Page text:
Des Grieux was like all Frenchmen, that is, cheerful and amiable when it was necessary and profitable, and insufferably dull when the necessity to be cheerful and amiable ceased. A Frenchman is rarely amiable by nature; he is always amiable as if on command, out of calculation. If, for instance, he sees the necessity of being fantastic, original, out of the ordinary, then his fantasy, being most stupid and unnatural, assembles itself out of a priori accepted and long-trivialized forms. The natural Frenchman consists of a most philistine, petty, ordinary positiveness--in short, the dullest being in the world. In my opinion, only novices, and Russian young ladies in particular, are attracted to Frenchmen. Any decent being will at once notice and refuse to put up with this conventionalism of the pre-established forms of salon amiability, casualness, and gaiety.
As symbol, or as the structuring of symbols, art can render intelligible -- or at least visible, at least discussible -- those wilderness regions which philosophy has abandoned and those hazardous terrains where science's tools do not fit. I mean the rim of knowledge where language falters; and I mean all those areas of human experience, feeling, and thought about which we care so much and know so little: the meaning of all we see before us, of our love for each other, and the forms of freedom in time, and power, and destiny, and all whereof we imagine: grace, perfection, beauty, and the passage of all materials to thoughts, and of all ideas to forms.
Why, how can you ask such a question? You are a republican."A republican! Yes; but that word specifies nothing. Res publica; that is, the public thing. Now, whoever is interested in public affairs -- no matter under what form of government -- may call himself a republican. Even kings are republicans."Well! You are a democrat?"No."What! "you would have a monarchy?"No." A Constitutionalist?"God forbid."Then you are an aristocrat?"Not at all!"You want a mixed form of government?"Even less."Then what are you?"I am an anarchist."Oh! I understand you; you speak satirically. This is a hit at the government."By no means. I have just given you my serious and well-considered profession of faith. Although a firm friend of order, I am (in the full force of the term) an anarchist. Listen to me.
A wise man once said that all human activity is a form of play. And the highest form of play is the search for Truth, Beauty and Love. What more is needed? Should there be a ‘meaning’ as well, that will be a bonus? If we waste time looking for life’s meaning, we may have no time to live — or to play.
The urge to grow and develop, present in all forms of life, becomes perverted in the Bisy Backson's mind into a constant struggle to change everything (the Bulldozer Backson) and everyone (the Bigoted Backson) else but himself, and interfere with things he has no business interfering with, including practically every form of life on earth.
Every human soul has seen, perhaps before their birth pure forms such as justice, temperance, beauty and all the great moral qualities which we hold in honour. We are moved towards what is good by the faint memory of these forms simple and calm and blessed which we saw once in a pure, clear light being pure ourselves.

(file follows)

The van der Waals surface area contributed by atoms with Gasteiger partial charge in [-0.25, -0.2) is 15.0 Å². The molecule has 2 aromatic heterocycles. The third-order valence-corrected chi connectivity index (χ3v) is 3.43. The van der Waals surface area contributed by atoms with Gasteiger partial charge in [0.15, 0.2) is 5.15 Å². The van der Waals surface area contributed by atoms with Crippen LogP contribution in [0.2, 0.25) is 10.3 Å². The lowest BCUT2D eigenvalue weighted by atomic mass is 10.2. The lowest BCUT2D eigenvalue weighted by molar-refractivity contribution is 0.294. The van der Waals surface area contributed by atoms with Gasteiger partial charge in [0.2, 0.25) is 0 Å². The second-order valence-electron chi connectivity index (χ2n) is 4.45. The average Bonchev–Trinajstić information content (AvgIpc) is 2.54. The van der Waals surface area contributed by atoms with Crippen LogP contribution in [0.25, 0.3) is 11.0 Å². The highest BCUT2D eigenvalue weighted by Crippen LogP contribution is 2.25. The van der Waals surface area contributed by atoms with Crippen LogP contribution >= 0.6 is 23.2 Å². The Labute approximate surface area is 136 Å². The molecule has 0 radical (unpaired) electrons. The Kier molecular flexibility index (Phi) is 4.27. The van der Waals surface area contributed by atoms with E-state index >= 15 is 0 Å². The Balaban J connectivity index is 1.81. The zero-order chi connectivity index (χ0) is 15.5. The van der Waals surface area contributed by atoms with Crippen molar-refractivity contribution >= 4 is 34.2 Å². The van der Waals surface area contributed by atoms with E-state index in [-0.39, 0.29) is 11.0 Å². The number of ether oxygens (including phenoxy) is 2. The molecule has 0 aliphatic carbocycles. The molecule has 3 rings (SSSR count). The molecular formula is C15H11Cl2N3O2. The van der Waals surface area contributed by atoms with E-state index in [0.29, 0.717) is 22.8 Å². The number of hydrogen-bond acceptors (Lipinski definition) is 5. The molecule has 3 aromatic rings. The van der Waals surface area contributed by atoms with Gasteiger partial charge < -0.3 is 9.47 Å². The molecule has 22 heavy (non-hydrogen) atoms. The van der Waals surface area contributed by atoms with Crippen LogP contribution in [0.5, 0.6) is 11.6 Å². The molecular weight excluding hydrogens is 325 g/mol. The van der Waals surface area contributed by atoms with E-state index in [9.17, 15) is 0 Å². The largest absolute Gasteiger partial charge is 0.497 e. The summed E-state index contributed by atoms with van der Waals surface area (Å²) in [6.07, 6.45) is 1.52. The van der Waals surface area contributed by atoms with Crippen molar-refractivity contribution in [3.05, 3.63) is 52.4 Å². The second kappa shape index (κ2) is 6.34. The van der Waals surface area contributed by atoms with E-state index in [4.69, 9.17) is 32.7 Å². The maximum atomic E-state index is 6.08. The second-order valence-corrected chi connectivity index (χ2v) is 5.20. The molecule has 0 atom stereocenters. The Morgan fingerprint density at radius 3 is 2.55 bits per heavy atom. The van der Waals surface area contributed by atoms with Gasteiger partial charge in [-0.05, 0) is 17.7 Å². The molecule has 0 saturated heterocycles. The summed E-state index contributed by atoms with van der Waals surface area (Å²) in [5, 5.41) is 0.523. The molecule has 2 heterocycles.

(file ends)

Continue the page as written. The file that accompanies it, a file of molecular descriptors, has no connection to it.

I'm in no position to hand down any advice," he said, "but there's a rule I follow when I don't know what to do."A rule?"If you have to choose between something that has form and something that doesn't, go for the one without form. That's my rule. Whenever I run into a wall I follow that rule, and it always works out. Even if it's hard going at the time.
In spite of everything I loved you, and will go on loving you--on my knees, with my shoulders drawn back, showing my heels to the headsman and straining my goose neck--even then. And afterwards--perhaps most of all afterwards--I shall love you, and one day we shall have a real, all-embracing explanation, and then perhaps we shall somehow fit together, you and I, and turn ourselves in such a way that we form one pattern, and solve the puzzle: draw a line from point A to point B...without looking, or, without lifting the pencil...or in some other way...we shall connect the points, draw the line, and you and I shall form that unique design for which I yearn. If they do this kind of thing to me every morning, they will get me trained and I shall become quite wooden.
It is difficult to speak adequately or justly of London. It is not a pleasant place; it is not agreeable, or cheerful, or easy, or exempt from reproach. It is only magnificent. You can draw up a tremendous list of reasons why it should be insupportable. The fogs, the smoke, the dirt, the darkness, the wet, the distances, the ugliness, the brutal size of the place, the horrible numerosity of society, the manner in which this senseless bigness is fatal to amenity, to convenience, to conversation, to good manners? all this and much more you may expatiate upon. You may call it dreary, heavy, stupid, dull, inhuman, vulgar at heart and tiresome in form. [...] But these are occasional moods; and for one who takes it as I take it, London is on the whole the most possible form of life. [...] It is the biggest aggregation of human life? the most complete compendium of the world.